Mario moves between platforms with ease, he's brought his tools along to help you do the same
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Mario is super small library to help you with getting from platform to platform with ease!


Mario's main function is providing simple methods to match your current operating system or a group of operating systems. For example if you wanted to know if your code was excuting on some version of Windows

Or a Unix-like operating system


If you want to be more specific you can do that too

Mario::Platform.bsd? # or linux? or windows7? or darwin?

If for some reason you opperating system isn't represented please alert me and/or see the setup for hacking on Mario below, but in the meantime you can force which operating system you would like Mario to report

Mario::Platform.forced = Mario::Platform::Linux

targeted methods

In version 0.1 of Mario, the ability to define platform specific instance method implementations has been added via the class method platform. All you have to do is extend your class with Mario::Tools.

class MyClass
  extend Mario::Tools

  platform :windows do
    def foo
      "I will only work for Windows!"

  platform :linux do
    def foo
      "I will only work for Linux!"

Mario::Platform.forced = Mario::Platform::Windows7 # => "I will only work for Windows!"

Mario::Platform.forced = Mario::Platform::Linux # => "I will only work for Linux!"

Alternatively, if you don't need the flexibility of actual method definitions or multiple methods, you can do the following:

class MyClass
  extend Mario::Tools

  platform :windows, :foo do |param|
    "This is my param on Windows: #{param}"
  platform :linux, :foo do |param|
    "This is my param on Linux: #{param}"

platform value maps

Sometimes you don't need an actual method and you just want to define a platform spefic value for something. With Mario you can do the following:

class MyClass
  extend Mario::Tools
  attr_accessor :my_ivar

  def initialize
    @my_ivar = platform_value_map { :windows => 'Windows!', :linux => 'Linux!' }

Mario::Platform.forced = Mario::Platform::Windows7 # => 'Windows!'

Mario::Platform.forced = Mario::Platform::Linux # => 'Linux!'

platform symbol values

Any class defined in Mario::Platform.targets can be used as symbol for platform and platform_value_map to target a given platform. The following are supported as of version 0.1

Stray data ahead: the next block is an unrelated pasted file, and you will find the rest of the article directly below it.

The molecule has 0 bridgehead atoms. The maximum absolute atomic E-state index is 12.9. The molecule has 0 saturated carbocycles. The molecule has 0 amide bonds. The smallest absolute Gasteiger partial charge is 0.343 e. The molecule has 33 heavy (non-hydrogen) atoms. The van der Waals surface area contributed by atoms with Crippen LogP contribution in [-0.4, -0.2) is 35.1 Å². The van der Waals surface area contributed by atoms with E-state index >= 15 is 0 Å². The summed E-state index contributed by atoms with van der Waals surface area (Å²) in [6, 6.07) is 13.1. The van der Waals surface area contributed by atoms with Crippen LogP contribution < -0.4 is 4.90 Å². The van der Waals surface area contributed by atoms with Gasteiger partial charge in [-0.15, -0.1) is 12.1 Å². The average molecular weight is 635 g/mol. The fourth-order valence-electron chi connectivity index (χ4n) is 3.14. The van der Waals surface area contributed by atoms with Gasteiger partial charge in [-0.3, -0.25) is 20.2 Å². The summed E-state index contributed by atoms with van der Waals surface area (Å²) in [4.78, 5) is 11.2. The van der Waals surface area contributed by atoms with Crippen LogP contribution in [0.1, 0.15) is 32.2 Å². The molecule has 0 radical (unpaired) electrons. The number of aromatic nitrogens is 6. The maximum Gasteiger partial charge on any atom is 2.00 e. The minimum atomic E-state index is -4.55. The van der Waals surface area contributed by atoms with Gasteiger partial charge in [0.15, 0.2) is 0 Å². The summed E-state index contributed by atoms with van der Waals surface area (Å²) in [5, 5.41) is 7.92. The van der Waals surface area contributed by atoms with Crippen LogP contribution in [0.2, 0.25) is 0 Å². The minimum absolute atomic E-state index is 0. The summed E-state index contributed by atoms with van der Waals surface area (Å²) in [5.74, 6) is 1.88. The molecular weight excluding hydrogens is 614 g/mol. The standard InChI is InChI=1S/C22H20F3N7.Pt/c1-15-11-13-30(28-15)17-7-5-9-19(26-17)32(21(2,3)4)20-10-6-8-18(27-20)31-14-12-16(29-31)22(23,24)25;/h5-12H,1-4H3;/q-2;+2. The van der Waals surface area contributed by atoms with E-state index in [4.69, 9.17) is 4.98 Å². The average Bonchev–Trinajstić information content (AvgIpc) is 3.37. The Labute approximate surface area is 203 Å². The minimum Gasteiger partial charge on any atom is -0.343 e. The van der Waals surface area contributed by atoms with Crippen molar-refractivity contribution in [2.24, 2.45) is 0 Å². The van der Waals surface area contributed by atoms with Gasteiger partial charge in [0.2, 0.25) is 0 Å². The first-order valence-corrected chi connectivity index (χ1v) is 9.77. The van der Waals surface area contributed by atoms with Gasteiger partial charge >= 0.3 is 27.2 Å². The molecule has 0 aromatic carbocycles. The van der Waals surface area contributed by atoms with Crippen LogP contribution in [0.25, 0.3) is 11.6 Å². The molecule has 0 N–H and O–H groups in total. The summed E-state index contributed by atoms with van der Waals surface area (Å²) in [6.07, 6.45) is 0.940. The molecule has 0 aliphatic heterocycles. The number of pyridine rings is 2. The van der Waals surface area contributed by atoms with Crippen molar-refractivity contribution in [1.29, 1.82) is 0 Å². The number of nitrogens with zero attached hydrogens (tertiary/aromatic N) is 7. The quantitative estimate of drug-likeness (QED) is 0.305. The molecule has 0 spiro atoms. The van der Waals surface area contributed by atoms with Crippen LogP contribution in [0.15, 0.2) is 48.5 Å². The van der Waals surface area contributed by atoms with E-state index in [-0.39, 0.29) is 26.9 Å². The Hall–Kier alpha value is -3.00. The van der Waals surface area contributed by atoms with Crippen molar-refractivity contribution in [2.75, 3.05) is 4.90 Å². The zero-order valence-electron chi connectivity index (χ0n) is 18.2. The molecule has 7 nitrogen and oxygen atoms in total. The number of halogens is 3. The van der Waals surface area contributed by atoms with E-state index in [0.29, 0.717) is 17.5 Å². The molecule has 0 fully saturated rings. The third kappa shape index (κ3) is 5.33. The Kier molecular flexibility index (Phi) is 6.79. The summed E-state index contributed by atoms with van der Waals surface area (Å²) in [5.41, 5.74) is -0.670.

>>{ |t| Mario::Platform.klass_to_method(t).to_sym }
=> [:cygwin, :linux, :bsd, :solaris, :tiger, :leopard, :snowleopard, :darwin, :windows7, :windowsnt]

along with :windows and :nix (just as you can query for those via and Mario::Platform.nix?).


When testing your app you'll want to force the platform that mario reports to test your platform specific methods. In order to accomplish this make sure to defer the method definition done by the platform class method in the following manner.

require 'my_class'

This will allow you to force the platform and THEN define the methods on your classes manually so that you can test them for various platforms.

Mario::Platform.forced = Mario::Platform::Windows7
MyClass.define_platform_methods! # => "Windows!"

The blocks are stored so that define_platform_methods! can be called many times after forcing the platform to provide different results.

Mario::Platform.forced = Mario::Platform::Windows7
MyClass.define_platform_methods! # => "Windows!"

Mario::Platform.forced = Mario::Platform::Linux
MyClass.define_platform_methods! # => "Linux!"

IMPORTANT The above does NOT apply to platform_value_map, if you want the above functionality its best to assign the values from functions defined in the above manner


Mario has different abilities with different hats, each hat is tied to the current operating system. To start Mario can only escape file paths properly for nix operating systems and there's still testing to be done on the windows version, but there will be more to come. To make use of Mario's version of his abilities on your platform you might do the following:

Mario::Platform.current.shell_escape_path('C:\Some Path\With Some Spaces.filext')

Its important to note that shell_escape_path is an actual method and not what Mario would do when confronted with an oncoming koopa shell.


If you want to hack on mario, and I would grateful for any patches to for all those dark little corners that need light shone on them, just do the following from your project directory after forking and cloning:

$ bundle install
$ bundle lock
$ rake test

If all is well you're ready to roll.


See the license file for more information.